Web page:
This Month's Spotlight

The Story As It Is Best Remembered

(Adopted from Jay Epstein's original)

The Story starts in about 1825, the Lubovitzer Rabbi was granted a parcel of land from the Czar to establish a Jewish Stetle in which a Lubovitzer was to be established.

This was located in Minsker Giberna - about 1 mile from the Denieper River and about 30 miles from Bobroisk (the nearest town on a Russian map). The streets were cobble stoned - trains came through; it had all types of shops, commerce - doctors - police - and government offices. It was an active city established in 1841 and called Schedrin. From Schedrin to go anywhere, one had to go to Bobroisk. In order to get there, one had to go to Paritz, which was on the opposite shore of the Denieper River from Bobroisk. So one walked from Schedrin to Horkes which was � way to Paritz.

The Henach Horvitz family had a large farm in Horkes, a flour mill and a lust for company. Usually, one always stopped to exchange the news, have refreshments and very often spend the night.

On reaching the river there was a ferry to cross. This was pulled by means of a rope. Paritz was a larger Stetle with about 1/3 the population being Jewish. Perla Horelick came from here to marry Boruch. Her family, the Horelicks, ran the freight and passenger service from Paritz to Bobroisk. Once across the river, were rough unpaved roads. Most traffic used the River by large paddle wheel boats to and from Bobroisk. This was the way to go from Schedrin to Paritz and eventually to go to America.

Schedrin itself was created by a family called "Golodetz." They were in the lumber and rope business. They moved in and setup housing with their children - married and single and brought every craft needed as carpenters - tailors - shoemakers - blacksmiths and workers to cut forests and flax to make rope. They separated their homes from the workers. Even most of their domestic help that were married had homes built in the Stetle. Their homes were built in what was referred to as the "Haif." In 1897, there were about 4,000 Jews in Schedrin (and very few non-Jews).

The Haif of the Golodetz family was separated from the Stetle by a buffer zone of large trees which was used as a park - one remembers that it was filled with birds such as Cranes and had a creek running through it that was also one of the boundaries of the Haif. The far end was all apple orchards.

The Golodetz's built large homes with porches and stained glass windows. Every home had a built-in Succah. The center of the Haif had a large circle with a Shul, a public Turkish bath house and homes. To go from the Stetle to the Haif, they had guards who checked you on entering and leaving.

The first house on the road to the Stetle was owned by their tailor, Yosef Chiam Weiner. Across the street was a Russian family who used to do the Sabbath lighting and other chores. This family spoke Yiddish very well. The road led into a circle where Yoseph Chiam's Shul was and various other craftsmen had homesteads. The Gordon family were the shoemakers. This road continued to what was known as the "Lange Gasse." To the right were shops of yard goods owned by Skorman and Aptek (who was the only medical advisor, but not a doctor). To the left it followed into the thickest populated areas where many shops and public baths were located.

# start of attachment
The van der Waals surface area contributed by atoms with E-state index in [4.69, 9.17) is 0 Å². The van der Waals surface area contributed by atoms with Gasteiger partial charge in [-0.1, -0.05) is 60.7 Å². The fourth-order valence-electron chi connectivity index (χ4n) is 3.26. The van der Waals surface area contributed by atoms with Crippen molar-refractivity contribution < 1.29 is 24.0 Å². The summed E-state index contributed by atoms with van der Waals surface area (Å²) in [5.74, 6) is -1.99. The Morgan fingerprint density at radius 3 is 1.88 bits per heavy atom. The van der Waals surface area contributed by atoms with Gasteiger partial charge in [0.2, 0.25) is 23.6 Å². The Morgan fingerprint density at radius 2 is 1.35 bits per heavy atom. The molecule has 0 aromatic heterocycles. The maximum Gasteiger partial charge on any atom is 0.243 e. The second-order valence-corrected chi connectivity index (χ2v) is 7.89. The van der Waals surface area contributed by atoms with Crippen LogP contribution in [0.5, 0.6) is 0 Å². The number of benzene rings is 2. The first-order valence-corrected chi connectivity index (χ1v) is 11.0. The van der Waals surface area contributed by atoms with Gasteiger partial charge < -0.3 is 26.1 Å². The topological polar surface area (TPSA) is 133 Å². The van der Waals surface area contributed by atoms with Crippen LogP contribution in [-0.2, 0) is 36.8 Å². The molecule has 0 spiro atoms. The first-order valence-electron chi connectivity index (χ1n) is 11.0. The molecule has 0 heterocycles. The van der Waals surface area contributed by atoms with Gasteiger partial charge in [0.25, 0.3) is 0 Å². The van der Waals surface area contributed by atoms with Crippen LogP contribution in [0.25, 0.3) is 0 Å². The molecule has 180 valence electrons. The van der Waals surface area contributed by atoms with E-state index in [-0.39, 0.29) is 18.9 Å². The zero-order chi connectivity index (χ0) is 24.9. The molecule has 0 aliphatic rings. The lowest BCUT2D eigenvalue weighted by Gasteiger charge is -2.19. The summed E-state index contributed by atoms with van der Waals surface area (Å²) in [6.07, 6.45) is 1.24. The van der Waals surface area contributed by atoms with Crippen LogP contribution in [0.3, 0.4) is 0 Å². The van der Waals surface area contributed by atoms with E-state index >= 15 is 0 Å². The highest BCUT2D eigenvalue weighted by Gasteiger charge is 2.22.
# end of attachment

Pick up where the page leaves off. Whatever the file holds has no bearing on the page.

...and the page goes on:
The Stetle depended on the Haif when they brought in a Doctor. He usually remained in town for consultations and treatment. Babies were delivered by ones friend helping another. The same was true of the professional teachers or musicians.

As Dr. Chiam Berlin and his sister ran away during the revolution and went to Tel Aviv, Israel. He has a small book with the history of Schedrin and he names most of the people like Motil Horelick who were the postmaster and many others.

Schedrin had many public bathhouses. It was the only all-Jewish town in all of Russia. The streets were not paved. As you went further down the Lange Gasse, they had trenches on both sides of the street that drained off the water and all the dirt after a rain and which had a foul odor.

People in any trade hired themselves out for a bed and board. They often had to pay a stipend for the apprenticeship. The tradesmen were not well to do. However, they put up a front of being the leaders in the community. There were many who began to migrate because of their underground work prior to the revolution. It was known as Socialism. Many followed other illegal trades. To end up with a tale told about Tevya Horvitz. He did some moonshining and one Saturday night as Shul was leaving out, Tevya was approached by some government men on horseback who stopped to ash him where Tevya Horvitz lived. He was wearing his Talus around his neck, he looked up and pointed to his home saying "there." They went one way and he ran the other way - all the way to America. He tells of the hardships that he had to endure to get to America. His family never saw him again until he earned enough to send for them. The only ones he knew were the Friedman's in Pittsburgh. Somehow he reached there. He was the first from the Weiner Mishpoteh to settle in Pittsburgh.